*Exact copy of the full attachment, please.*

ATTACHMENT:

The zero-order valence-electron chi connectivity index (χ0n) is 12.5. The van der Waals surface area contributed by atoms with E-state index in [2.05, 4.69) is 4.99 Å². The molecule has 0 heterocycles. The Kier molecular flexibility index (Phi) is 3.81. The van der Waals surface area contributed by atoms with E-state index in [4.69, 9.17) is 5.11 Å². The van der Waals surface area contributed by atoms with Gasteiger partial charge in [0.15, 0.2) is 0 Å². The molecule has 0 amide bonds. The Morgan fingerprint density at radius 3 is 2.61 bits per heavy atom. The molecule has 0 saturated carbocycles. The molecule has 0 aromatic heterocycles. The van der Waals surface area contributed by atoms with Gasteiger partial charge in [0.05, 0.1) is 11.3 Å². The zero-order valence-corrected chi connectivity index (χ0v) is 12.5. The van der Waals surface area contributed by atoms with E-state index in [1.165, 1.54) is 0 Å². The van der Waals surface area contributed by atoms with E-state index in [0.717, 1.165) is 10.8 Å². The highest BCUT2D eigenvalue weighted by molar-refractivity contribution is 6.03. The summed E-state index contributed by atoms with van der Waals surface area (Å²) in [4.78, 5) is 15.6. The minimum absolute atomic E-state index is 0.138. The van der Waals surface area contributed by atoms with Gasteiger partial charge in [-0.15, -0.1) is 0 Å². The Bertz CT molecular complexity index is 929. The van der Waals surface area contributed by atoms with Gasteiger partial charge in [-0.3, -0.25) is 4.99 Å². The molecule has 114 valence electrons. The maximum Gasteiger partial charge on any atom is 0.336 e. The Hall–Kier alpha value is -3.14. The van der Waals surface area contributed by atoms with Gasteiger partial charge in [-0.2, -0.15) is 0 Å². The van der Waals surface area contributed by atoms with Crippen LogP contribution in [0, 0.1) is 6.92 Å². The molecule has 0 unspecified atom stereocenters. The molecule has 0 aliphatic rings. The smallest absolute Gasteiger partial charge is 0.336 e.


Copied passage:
The zero-order valence-electron chi connectivity index (χ0n) is 12.5. The van der Waals surface area contributed by atoms with E-state index in [2.05, 4.69) is 4.99 Å². The molecule has 0 heterocycles. The Kier molecular flexibility index (Phi) is 3.81. The van der Waals surface area contributed by atoms with E-state index in [4.69, 9.17) is 5.11 Å². The van der Waals surface area contributed by atoms with Gasteiger partial charge in [0.15, 0.2) is 0 Å². The molecule has 0 amide bonds. The Morgan fingerprint density at radius 3 is 2.61 bits per heavy atom. The molecule has 0 saturated carbocycles. The molecule has 0 aromatic heterocycles. The van der Waals surface area contributed by atoms with Gasteiger partial charge in [0.05, 0.1) is 11.3 Å². The zero-order valence-corrected chi connectivity index (χ0v) is 12.5. The van der Waals surface area contributed by atoms with E-state index in [1.165, 1.54) is 0 Å². The van der Waals surface area contributed by atoms with E-state index in [0.717, 1.165) is 10.8 Å². The highest BCUT2D eigenvalue weighted by molar-refractivity contribution is 6.03. The summed E-state index contributed by atoms with van der Waals surface area (Å²) in [4.78, 5) is 15.6. The minimum absolute atomic E-state index is 0.138. The van der Waals surface area contributed by atoms with Gasteiger partial charge in [-0.15, -0.1) is 0 Å². The Bertz CT molecular complexity index is 929. The van der Waals surface area contributed by atoms with Gasteiger partial charge in [-0.3, -0.25) is 4.99 Å². The molecule has 114 valence electrons. The maximum Gasteiger partial charge on any atom is 0.336 e. The Hall–Kier alpha value is -3.14. The van der Waals surface area contributed by atoms with Gasteiger partial charge in [-0.2, -0.15) is 0 Å². The van der Waals surface area contributed by atoms with Crippen LogP contribution in [0, 0.1) is 6.92 Å². The molecule has 0 unspecified atom stereocenters. The molecule has 0 aliphatic rings. The smallest absolute Gasteiger partial charge is 0.336 e.